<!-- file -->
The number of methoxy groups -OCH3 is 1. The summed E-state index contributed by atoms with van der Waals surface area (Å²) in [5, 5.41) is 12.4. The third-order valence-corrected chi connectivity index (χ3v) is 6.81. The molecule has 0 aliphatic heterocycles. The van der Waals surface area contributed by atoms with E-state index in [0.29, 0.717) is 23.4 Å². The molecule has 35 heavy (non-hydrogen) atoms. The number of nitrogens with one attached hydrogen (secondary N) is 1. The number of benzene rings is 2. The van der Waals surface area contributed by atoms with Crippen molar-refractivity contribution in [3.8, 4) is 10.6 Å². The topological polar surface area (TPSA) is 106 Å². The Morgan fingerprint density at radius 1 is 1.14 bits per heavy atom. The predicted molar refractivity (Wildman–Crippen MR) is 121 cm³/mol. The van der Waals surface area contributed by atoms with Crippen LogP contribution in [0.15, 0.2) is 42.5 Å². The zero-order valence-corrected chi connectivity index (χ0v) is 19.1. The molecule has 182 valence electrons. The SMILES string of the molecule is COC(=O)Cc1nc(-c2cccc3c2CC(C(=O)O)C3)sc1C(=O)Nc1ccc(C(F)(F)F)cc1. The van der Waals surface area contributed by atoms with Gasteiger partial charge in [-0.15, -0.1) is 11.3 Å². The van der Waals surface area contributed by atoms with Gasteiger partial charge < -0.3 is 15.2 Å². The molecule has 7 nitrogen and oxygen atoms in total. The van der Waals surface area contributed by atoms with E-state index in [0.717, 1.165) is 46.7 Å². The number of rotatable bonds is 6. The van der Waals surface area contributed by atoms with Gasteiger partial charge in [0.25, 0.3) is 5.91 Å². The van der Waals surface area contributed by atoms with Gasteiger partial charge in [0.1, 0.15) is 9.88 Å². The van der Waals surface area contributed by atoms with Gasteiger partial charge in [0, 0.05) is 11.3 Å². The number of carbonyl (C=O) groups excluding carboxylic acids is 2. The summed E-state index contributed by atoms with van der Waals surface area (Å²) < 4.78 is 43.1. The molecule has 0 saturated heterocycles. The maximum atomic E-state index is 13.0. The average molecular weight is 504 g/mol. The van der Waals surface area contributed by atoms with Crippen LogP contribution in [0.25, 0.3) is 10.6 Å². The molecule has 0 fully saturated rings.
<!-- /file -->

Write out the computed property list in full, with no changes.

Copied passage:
The number of methoxy groups -OCH3 is 1. The summed E-state index contributed by atoms with van der Waals surface area (Å²) in [5, 5.41) is 12.4. The third-order valence-corrected chi connectivity index (χ3v) is 6.81. The molecule has 0 aliphatic heterocycles. The van der Waals surface area contributed by atoms with E-state index in [0.29, 0.717) is 23.4 Å². The molecule has 35 heavy (non-hydrogen) atoms. The number of nitrogens with one attached hydrogen (secondary N) is 1. The number of benzene rings is 2. The van der Waals surface area contributed by atoms with Crippen molar-refractivity contribution in [3.8, 4) is 10.6 Å². The topological polar surface area (TPSA) is 106 Å². The Morgan fingerprint density at radius 1 is 1.14 bits per heavy atom. The predicted molar refractivity (Wildman–Crippen MR) is 121 cm³/mol. The van der Waals surface area contributed by atoms with Crippen LogP contribution in [0.15, 0.2) is 42.5 Å². The zero-order valence-corrected chi connectivity index (χ0v) is 19.1. The molecule has 182 valence electrons. The SMILES string of the molecule is COC(=O)Cc1nc(-c2cccc3c2CC(C(=O)O)C3)sc1C(=O)Nc1ccc(C(F)(F)F)cc1. The van der Waals surface area contributed by atoms with Gasteiger partial charge in [-0.15, -0.1) is 11.3 Å². The van der Waals surface area contributed by atoms with Gasteiger partial charge < -0.3 is 15.2 Å². The molecule has 7 nitrogen and oxygen atoms in total. The van der Waals surface area contributed by atoms with E-state index in [0.717, 1.165) is 46.7 Å². The number of rotatable bonds is 6. The van der Waals surface area contributed by atoms with Gasteiger partial charge in [0.25, 0.3) is 5.91 Å². The van der Waals surface area contributed by atoms with Gasteiger partial charge in [0.1, 0.15) is 9.88 Å². The van der Waals surface area contributed by atoms with Gasteiger partial charge in [0, 0.05) is 11.3 Å². The number of carbonyl (C=O) groups excluding carboxylic acids is 2. The summed E-state index contributed by atoms with van der Waals surface area (Å²) < 4.78 is 43.1. The molecule has 0 saturated heterocycles. The maximum atomic E-state index is 13.0. The average molecular weight is 504 g/mol. The van der Waals surface area contributed by atoms with Crippen LogP contribution in [0.25, 0.3) is 10.6 Å². The molecule has 0 fully saturated rings.